Tag: Player Media Tour

Boston Bruins v Philadelphia Flyers - Game One

Old-school Giroux keeps his distance from opponents

1 Comment

When NHL players are signed up for the Player Media Tour, it’s understood that they’ll be shuffled around between EA Sports for video games, NBC for promotional shoots, the NHL store in New York City, and anything else the league can dream up over the two day press event. Throughout their time in the greater New York City area, the players end up spending quite a bit of time with some of their fiercest rivals over the course of the season. It used to be taboo for opponents to openly fraternize outside of the rink—but times have changed. Different players from different teams all over the league see each other at international tournaments, charity events, and even league events like the Player Media Tour.

Not everyone is OK with the changes.

Philadelphia Flyers star Claude Giroux is one of the guys who is making the rounds this week. Unlike most guys who are excited about the opportunity to meet some of the various stars from around the league, Giroux would rather keep the relationships professional. Giroux talked to Adam Kimelman at NHL.com about the opportunity to hang out with some opponents:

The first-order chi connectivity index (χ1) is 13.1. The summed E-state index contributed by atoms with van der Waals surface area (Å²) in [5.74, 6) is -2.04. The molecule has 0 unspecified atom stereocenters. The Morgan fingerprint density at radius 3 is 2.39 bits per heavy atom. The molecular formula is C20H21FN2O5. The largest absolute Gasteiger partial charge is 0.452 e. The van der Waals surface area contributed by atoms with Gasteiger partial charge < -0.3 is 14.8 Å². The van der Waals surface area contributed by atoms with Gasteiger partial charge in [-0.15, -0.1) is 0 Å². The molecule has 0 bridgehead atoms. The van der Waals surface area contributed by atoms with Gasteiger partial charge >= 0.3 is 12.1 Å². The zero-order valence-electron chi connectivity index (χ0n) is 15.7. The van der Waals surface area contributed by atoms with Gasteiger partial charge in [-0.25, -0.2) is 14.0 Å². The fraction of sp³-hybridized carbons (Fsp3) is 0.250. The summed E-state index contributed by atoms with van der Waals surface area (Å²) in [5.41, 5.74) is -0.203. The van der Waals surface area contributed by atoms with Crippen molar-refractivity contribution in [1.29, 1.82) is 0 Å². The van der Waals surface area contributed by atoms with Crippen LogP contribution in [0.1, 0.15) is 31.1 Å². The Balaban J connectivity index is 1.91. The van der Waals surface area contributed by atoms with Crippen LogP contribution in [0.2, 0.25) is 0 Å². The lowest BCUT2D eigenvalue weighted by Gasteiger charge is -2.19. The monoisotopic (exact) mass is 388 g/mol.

“It’s kind of cool, but at the same time I play against them and don’t really like all of them. I guess it’s part of the game, you have to go with it. I think when you’re on the ice you’re not there to make friends.”

The former first round pick had a breakout season last year as he put up 25 goals and 76 points for the Flyers. His maturation – as well as the maturation of fellow Media Tour attendee James van Riemsdyk – allowed Philadelphia GM Paul Holmgren to move productive forwards Mike Richards and Jeff Carter over the offseason. He’ll be expected to carry the load at the center position with Daniel Briere if the Flyers want an encore of their 2010 Stanley Cup Final appearance.